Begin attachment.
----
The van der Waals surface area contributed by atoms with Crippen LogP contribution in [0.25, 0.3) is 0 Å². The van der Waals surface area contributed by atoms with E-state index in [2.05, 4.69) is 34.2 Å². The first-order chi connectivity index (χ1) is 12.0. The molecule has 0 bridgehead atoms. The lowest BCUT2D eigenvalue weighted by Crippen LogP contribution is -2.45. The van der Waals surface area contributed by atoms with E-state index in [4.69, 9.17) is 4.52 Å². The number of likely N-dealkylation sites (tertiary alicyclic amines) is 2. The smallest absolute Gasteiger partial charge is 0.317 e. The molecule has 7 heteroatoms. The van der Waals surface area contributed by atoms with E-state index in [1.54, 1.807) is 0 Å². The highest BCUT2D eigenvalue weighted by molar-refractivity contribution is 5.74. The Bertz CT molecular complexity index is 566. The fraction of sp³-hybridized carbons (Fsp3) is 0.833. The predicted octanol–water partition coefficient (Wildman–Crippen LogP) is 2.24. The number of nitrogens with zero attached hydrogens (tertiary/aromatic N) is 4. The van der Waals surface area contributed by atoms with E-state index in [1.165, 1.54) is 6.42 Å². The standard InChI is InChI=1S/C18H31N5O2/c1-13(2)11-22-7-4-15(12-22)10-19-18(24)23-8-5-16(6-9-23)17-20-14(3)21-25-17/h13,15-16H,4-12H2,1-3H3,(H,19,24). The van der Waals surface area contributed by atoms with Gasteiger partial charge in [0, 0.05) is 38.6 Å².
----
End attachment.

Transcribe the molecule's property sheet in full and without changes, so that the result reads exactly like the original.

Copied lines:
The van der Waals surface area contributed by atoms with Crippen LogP contribution in [0.25, 0.3) is 0 Å². The van der Waals surface area contributed by atoms with E-state index in [2.05, 4.69) is 34.2 Å². The first-order chi connectivity index (χ1) is 12.0. The molecule has 0 bridgehead atoms. The lowest BCUT2D eigenvalue weighted by Crippen LogP contribution is -2.45. The van der Waals surface area contributed by atoms with E-state index in [4.69, 9.17) is 4.52 Å². The number of likely N-dealkylation sites (tertiary alicyclic amines) is 2. The smallest absolute Gasteiger partial charge is 0.317 e. The molecule has 7 heteroatoms. The van der Waals surface area contributed by atoms with E-state index in [1.54, 1.807) is 0 Å². The highest BCUT2D eigenvalue weighted by molar-refractivity contribution is 5.74. The Bertz CT molecular complexity index is 566. The fraction of sp³-hybridized carbons (Fsp3) is 0.833. The predicted octanol–water partition coefficient (Wildman–Crippen LogP) is 2.24. The number of nitrogens with zero attached hydrogens (tertiary/aromatic N) is 4. The van der Waals surface area contributed by atoms with E-state index in [1.165, 1.54) is 6.42 Å². The standard InChI is InChI=1S/C18H31N5O2/c1-13(2)11-22-7-4-15(12-22)10-19-18(24)23-8-5-16(6-9-23)17-20-14(3)21-25-17/h13,15-16H,4-12H2,1-3H3,(H,19,24). The van der Waals surface area contributed by atoms with Gasteiger partial charge in [0, 0.05) is 38.6 Å².